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Abstract #2225

Is the Superficial White Matter Important in Alzheimers Disease?

Owen R. Phillips 1,2 , Shantanu H. Joshi 3 , Fabrizio Piras 4 , Maria D. Orfei 4 , Mariangela Iorio 4 , Katherine L. Narr 3 , David W. Shattuck 3 , Carlo Caltagirone 1,2 , Gianfranco Spalletta 4 , and Margherita Di Paola 1,5

1 Clinical and Behavioural Neurology, IRCCS Santa Lucia Foundation, roma, Lazio, Italy, 2 Neuroscience, University of Rome Tor Vergata, Rome, Roma, Italy, 3 Neurology, Ahmanson Lovelace Brain Mapping Center, Los Angeles, CA, United States, 4 Neuropsychiatry Laboratory, Clinical and Behavioural Neurology, IRCCS Santa Lucia Foundation, Rome, Roma, Italy, 5 Human Studies, LUMSA University, Rome, Italy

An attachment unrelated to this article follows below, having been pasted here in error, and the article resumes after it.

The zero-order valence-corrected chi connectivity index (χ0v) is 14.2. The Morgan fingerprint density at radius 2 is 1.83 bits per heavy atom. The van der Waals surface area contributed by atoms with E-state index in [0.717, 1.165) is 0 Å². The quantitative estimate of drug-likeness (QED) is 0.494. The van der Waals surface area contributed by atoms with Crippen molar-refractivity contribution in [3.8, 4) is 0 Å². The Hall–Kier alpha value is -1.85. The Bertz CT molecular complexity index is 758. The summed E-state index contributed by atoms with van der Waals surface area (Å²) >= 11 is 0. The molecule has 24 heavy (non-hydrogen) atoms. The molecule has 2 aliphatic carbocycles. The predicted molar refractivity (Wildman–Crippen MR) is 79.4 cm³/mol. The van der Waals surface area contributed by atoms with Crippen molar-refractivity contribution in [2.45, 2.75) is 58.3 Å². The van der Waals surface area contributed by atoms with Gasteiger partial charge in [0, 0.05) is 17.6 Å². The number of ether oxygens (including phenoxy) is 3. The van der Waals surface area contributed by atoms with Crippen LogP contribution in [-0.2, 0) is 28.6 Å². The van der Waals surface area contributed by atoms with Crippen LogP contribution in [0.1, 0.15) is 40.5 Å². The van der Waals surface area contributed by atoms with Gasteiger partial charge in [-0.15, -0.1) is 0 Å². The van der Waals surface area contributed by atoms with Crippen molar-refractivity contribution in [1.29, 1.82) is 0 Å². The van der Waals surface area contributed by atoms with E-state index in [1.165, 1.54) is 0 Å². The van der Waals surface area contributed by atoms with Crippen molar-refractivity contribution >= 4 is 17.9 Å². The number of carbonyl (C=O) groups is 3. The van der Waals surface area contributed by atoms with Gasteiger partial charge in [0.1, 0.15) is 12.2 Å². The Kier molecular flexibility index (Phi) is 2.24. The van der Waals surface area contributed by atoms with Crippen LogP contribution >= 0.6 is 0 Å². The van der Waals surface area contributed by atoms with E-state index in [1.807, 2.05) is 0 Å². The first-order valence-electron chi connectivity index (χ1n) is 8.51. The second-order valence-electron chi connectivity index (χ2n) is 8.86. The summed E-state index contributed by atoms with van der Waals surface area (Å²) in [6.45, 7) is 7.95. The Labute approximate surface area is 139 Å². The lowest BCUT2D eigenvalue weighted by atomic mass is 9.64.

The late myelinating superficial white matter (SWM) comprised of intracortical myelin and short-range association fibers has not received much attention in Alzheimers disease (AD) research. As the SWM is vulnerable to the normal effects of age, we hypothesized that it would be impaired in AD. We used a combined cortical pattern matching and DTI approach to measure mean diffusivity. We found significant increases in mean diffusivity across most of the brain in AD patients, which suggest the tissue is impaired. Given the unique cellular makeup and its importance in neuronal synchrony, the SWM may play an important role in AD.

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